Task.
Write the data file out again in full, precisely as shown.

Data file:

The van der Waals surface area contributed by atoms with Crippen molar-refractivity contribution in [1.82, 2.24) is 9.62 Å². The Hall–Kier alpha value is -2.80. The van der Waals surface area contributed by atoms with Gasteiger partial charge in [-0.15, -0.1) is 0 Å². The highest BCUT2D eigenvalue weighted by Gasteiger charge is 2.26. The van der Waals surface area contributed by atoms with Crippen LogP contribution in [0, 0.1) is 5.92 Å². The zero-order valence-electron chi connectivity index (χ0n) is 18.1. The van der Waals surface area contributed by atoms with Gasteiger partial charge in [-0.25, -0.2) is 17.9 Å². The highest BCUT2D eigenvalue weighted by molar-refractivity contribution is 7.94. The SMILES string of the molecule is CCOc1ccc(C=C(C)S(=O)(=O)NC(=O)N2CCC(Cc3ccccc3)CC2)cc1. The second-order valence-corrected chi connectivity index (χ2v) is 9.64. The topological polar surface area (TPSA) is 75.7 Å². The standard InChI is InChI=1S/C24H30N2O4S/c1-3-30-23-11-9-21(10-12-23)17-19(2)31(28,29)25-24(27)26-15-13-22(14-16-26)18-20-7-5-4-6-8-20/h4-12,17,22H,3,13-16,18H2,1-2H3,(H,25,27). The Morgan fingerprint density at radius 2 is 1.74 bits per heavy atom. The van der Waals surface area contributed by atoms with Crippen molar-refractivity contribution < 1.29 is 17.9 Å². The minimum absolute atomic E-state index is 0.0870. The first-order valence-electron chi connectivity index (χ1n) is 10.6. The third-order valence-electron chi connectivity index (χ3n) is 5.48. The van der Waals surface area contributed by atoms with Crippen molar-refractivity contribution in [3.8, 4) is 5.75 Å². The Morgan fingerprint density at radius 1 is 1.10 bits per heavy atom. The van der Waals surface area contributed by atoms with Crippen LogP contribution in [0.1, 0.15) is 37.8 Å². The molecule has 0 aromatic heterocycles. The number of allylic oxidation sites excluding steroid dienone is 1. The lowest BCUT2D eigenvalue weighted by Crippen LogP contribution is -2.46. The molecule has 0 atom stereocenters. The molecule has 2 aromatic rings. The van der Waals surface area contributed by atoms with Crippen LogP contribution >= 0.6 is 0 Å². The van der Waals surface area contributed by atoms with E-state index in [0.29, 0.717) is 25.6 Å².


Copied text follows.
The van der Waals surface area contributed by atoms with Crippen molar-refractivity contribution in [1.82, 2.24) is 9.62 Å². The Hall–Kier alpha value is -2.80. The van der Waals surface area contributed by atoms with Gasteiger partial charge in [-0.15, -0.1) is 0 Å². The highest BCUT2D eigenvalue weighted by Gasteiger charge is 2.26. The van der Waals surface area contributed by atoms with Crippen LogP contribution in [0, 0.1) is 5.92 Å². The zero-order valence-electron chi connectivity index (χ0n) is 18.1. The van der Waals surface area contributed by atoms with Gasteiger partial charge in [-0.25, -0.2) is 17.9 Å². The highest BCUT2D eigenvalue weighted by molar-refractivity contribution is 7.94. The SMILES string of the molecule is CCOc1ccc(C=C(C)S(=O)(=O)NC(=O)N2CCC(Cc3ccccc3)CC2)cc1. The second-order valence-corrected chi connectivity index (χ2v) is 9.64. The topological polar surface area (TPSA) is 75.7 Å². The standard InChI is InChI=1S/C24H30N2O4S/c1-3-30-23-11-9-21(10-12-23)17-19(2)31(28,29)25-24(27)26-15-13-22(14-16-26)18-20-7-5-4-6-8-20/h4-12,17,22H,3,13-16,18H2,1-2H3,(H,25,27). The Morgan fingerprint density at radius 2 is 1.74 bits per heavy atom. The van der Waals surface area contributed by atoms with Crippen molar-refractivity contribution < 1.29 is 17.9 Å². The minimum absolute atomic E-state index is 0.0870. The first-order valence-electron chi connectivity index (χ1n) is 10.6. The third-order valence-electron chi connectivity index (χ3n) is 5.48. The van der Waals surface area contributed by atoms with Crippen molar-refractivity contribution in [3.8, 4) is 5.75 Å². The Morgan fingerprint density at radius 1 is 1.10 bits per heavy atom. The van der Waals surface area contributed by atoms with Crippen LogP contribution in [0.1, 0.15) is 37.8 Å². The molecule has 0 aromatic heterocycles. The number of allylic oxidation sites excluding steroid dienone is 1. The lowest BCUT2D eigenvalue weighted by Crippen LogP contribution is -2.46. The molecule has 0 atom stereocenters. The molecule has 2 aromatic rings. The van der Waals surface area contributed by atoms with Crippen LogP contribution >= 0.6 is 0 Å². The van der Waals surface area contributed by atoms with E-state index in [0.29, 0.717) is 25.6 Å².